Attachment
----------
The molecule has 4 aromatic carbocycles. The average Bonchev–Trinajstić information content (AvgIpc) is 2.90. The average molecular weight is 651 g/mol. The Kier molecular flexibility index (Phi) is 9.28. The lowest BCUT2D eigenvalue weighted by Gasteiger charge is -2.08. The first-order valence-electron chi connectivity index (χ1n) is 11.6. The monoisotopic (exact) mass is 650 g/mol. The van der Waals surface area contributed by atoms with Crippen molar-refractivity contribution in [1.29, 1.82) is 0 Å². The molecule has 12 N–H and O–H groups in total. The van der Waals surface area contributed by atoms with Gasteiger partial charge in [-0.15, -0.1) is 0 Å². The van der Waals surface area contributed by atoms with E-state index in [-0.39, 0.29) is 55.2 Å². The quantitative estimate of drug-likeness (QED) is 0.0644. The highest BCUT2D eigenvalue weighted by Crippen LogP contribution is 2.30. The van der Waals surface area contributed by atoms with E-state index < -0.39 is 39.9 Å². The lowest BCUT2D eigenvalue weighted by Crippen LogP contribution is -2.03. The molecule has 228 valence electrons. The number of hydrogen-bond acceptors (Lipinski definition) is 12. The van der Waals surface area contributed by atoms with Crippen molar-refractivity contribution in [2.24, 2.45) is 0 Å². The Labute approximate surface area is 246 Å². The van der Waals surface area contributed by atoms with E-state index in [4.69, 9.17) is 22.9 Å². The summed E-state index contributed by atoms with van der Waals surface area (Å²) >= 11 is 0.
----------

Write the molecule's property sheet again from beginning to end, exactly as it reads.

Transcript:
The molecule has 4 aromatic carbocycles. The average Bonchev–Trinajstić information content (AvgIpc) is 2.90. The average molecular weight is 651 g/mol. The Kier molecular flexibility index (Phi) is 9.28. The lowest BCUT2D eigenvalue weighted by Gasteiger charge is -2.08. The first-order valence-electron chi connectivity index (χ1n) is 11.6. The monoisotopic (exact) mass is 650 g/mol. The van der Waals surface area contributed by atoms with Crippen molar-refractivity contribution in [1.29, 1.82) is 0 Å². The molecule has 12 N–H and O–H groups in total. The van der Waals surface area contributed by atoms with Gasteiger partial charge in [-0.15, -0.1) is 0 Å². The van der Waals surface area contributed by atoms with E-state index in [-0.39, 0.29) is 55.2 Å². The quantitative estimate of drug-likeness (QED) is 0.0644. The highest BCUT2D eigenvalue weighted by Crippen LogP contribution is 2.30. The van der Waals surface area contributed by atoms with E-state index < -0.39 is 39.9 Å². The lowest BCUT2D eigenvalue weighted by Crippen LogP contribution is -2.03. The molecule has 228 valence electrons. The number of hydrogen-bond acceptors (Lipinski definition) is 12. The van der Waals surface area contributed by atoms with Crippen molar-refractivity contribution in [2.24, 2.45) is 0 Å². The Labute approximate surface area is 246 Å². The van der Waals surface area contributed by atoms with E-state index in [4.69, 9.17) is 22.9 Å². The summed E-state index contributed by atoms with van der Waals surface area (Å²) >= 11 is 0.